Why ballet?

I’ve known for a while that I’m not exactly a guy who lives inside the box.

Most men my age who are active do things such as softball, golf or maybe bowling. Some are a little bit bolder and still play some soft of sandlot football … although when you’re approaching 50, that might can be physically punishing.

But then again, if you’re really hard core, so is ballet.

I’ve actually been taking stock in that, re-examining my goals, when it comes to that.

I haven’t been back to class since December, an amazing thing for those who know me. Sickness and personal matters have meant only one class since the end of Nutcracker.

I miss it. I intend to plunge back in on Wednesday and just enjoy moving and being in class.

There are so many reasons why ballet shouldn’t be my favorite hobby, or passion, especially when you are male, and you’re old.

1. Ballet is unforgiving for those of us whose bodies don’t fit the stereotype. There is at least one mirror in any studio you take class, and sometimes there are as many as three. If you are hard core enough to wear anywhere near the proper attire … it is extremely difficult if you have body image issues. And while poor body image is often more thought of for girls or women, they exist for men. I’m overweight and I cringe when I see myself in a mirror, especially when most of the people I dance with are in really good shape.

But even if you choose to cover up, the mirror exposes really how “bad” of a dancer you are, especially when compared to others in the room. It exposes your lack of technique or flaws.

2. Ballet is difficult. Trust me there are easier dancer forms. I’ve taken jazz, modern, hip hop and have experienced ballroom and contemporary either as a teenager or adult. And ballet doesn’t come as easily as the other. I’ve have been in a struggle to consistently do a double pirouette (spotting it seems eludes me), one really nice tour en’lair (much less a double) and don’t get me started on doing a coupe’ jete leap with a turn or just about any complicated petite allegro. And even things I can do, tour jetes, pique turns, chaines, balance’s can look horrible if done with bent legs, feet not pointed, or the arms and head doing the wrong thing.

3. Stereotypes die hard. I put up with bullying when I danced as a teenager and in college. Even the lighter stuff nowadays “Do you wear a tutu … how is the ballerina doing today?” Even though ballet has come a long way from when I dance, there are still the questioning of sexual orientation or really how much of a normal dude you are.

I used to hide the fact that I danced. I don’t any longer. Kind of hard when you’ve performed in eight Nutcrackers, Romeo and Juliet, Firebird, Billy the Kid, Dracula and Cinderella. Still not as much “in your face” about. And it gets tiring telling people that no, I don’t wear a tutu, or a leotard (not since I was a kid) and that male dancers aren’t called ballerinas … although I’ve since embraced it, sure call me a ballerina if you like … lol And no, guys don’t normally go en pointe (more power to you if you do).

4. I find myself constantly in class with kids, including the few adults, who are pretty much young enough to be my children. Moreso this year than in the past, it can be a little uncomfortable if you are a guy. Women, maybe not so much …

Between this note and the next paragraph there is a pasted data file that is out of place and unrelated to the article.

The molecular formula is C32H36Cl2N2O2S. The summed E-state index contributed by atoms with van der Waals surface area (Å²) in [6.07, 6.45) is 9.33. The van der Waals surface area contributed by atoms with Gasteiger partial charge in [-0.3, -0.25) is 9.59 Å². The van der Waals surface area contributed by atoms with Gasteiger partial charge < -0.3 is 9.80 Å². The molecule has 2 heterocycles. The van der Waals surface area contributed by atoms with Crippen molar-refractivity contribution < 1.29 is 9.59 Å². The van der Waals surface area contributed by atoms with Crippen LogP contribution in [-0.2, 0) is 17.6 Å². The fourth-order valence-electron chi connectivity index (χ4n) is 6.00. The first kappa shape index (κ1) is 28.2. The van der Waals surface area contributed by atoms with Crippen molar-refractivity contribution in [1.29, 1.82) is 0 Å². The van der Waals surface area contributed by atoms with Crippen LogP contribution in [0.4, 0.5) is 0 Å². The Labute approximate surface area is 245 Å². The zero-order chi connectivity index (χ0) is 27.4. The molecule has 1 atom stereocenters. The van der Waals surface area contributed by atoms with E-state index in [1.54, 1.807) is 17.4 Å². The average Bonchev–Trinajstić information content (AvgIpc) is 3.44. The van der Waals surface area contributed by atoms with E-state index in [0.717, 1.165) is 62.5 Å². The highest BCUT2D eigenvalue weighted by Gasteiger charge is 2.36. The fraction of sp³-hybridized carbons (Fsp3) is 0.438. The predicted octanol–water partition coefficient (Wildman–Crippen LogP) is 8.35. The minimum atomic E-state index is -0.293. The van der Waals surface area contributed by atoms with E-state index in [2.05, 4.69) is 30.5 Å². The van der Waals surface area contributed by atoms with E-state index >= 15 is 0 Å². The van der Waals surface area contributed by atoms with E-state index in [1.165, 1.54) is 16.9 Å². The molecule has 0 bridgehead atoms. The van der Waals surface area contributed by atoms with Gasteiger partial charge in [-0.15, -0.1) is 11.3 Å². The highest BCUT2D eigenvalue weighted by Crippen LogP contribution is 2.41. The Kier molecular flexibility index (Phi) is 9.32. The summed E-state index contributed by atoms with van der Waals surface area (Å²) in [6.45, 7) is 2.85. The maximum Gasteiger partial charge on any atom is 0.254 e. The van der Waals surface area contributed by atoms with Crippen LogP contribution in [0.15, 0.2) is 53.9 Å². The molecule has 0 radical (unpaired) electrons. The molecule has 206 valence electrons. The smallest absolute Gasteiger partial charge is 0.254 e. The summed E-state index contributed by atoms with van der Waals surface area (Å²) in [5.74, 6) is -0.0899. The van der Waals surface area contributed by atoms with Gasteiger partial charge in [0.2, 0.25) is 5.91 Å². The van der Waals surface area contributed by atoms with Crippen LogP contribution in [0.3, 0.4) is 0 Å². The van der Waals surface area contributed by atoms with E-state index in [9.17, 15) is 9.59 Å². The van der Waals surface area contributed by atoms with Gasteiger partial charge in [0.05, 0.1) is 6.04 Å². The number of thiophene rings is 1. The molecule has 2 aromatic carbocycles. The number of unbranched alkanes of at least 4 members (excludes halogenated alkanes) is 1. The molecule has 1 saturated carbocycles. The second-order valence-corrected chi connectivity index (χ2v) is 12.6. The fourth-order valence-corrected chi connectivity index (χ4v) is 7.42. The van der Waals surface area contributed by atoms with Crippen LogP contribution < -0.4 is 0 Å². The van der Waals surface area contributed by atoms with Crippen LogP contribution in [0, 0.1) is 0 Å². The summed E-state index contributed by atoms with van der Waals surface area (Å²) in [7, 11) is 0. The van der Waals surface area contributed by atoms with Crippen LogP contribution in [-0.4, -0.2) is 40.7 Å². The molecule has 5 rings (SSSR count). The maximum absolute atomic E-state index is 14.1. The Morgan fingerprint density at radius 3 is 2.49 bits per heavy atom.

So why do I do it? Why do I have a longing to get back in class? Why don’t I embrace other dance forms which can at times seem more fun like I do ballet?

Maybe it’s kind of hard to explain.

1. Ballet is my refuge. I live a stressful life. It is for me an escape. Once I walk in class, the struggles of being a parent, an over-worked newspaper page designer and stressed out back in college student are left at the door. For 90 minutes, it’s nothing but ballet. Nothing like getting lost in the music. For me, it feeds the soul.

2. Ballet works both the mind and the body. That’s important to me. My father withered away with dementia and heart problems. The fact that you’re working the mind as much as the body in ballet to me will pay dividends long after my final class is over. And the health benefits? Unless you’ve been a professional dancer who has been a little bit pushed too far past the limit, the benefits are numerous. My back has been strengthened because of the lessons of posture and proper body alignment. It used to go out about twice a year. That rarely happens since I’ve been doing ballet as an adult. Yeah, I’m a little overweight, but I’m a lot more limber than most men (and a lot of women) that I know. And my knees, because of the work, are in a lot better shape than most people my age.

3. The camraderie can be amazing. I was the only man in classes with a bunch of soccer moms for about three years. My definition is beauty was redefined by a group of ladies aged 20-something through about 70. They were encouraging and inspiring. As a single parent, I got tips galore. Even though I no longer dance with many of them, they’re still my friends. They are the reason I stayed with it when many beginners seem to flee after a few classes.

4. There is no feeling like it when you are dancing full out, when you nail that grande allegro combination … and you feel like you’re flying. Or when you are dancing in a flowy balance’, waltz turn, pas de bouree, pirouette combination. I will confess that I do love those “beautiful” combinations.

Even in classes where I completely sucked as a dancer, I’ve always felt better, my spirit up lifted when I left than when I first entered the door.

That is why ballet.

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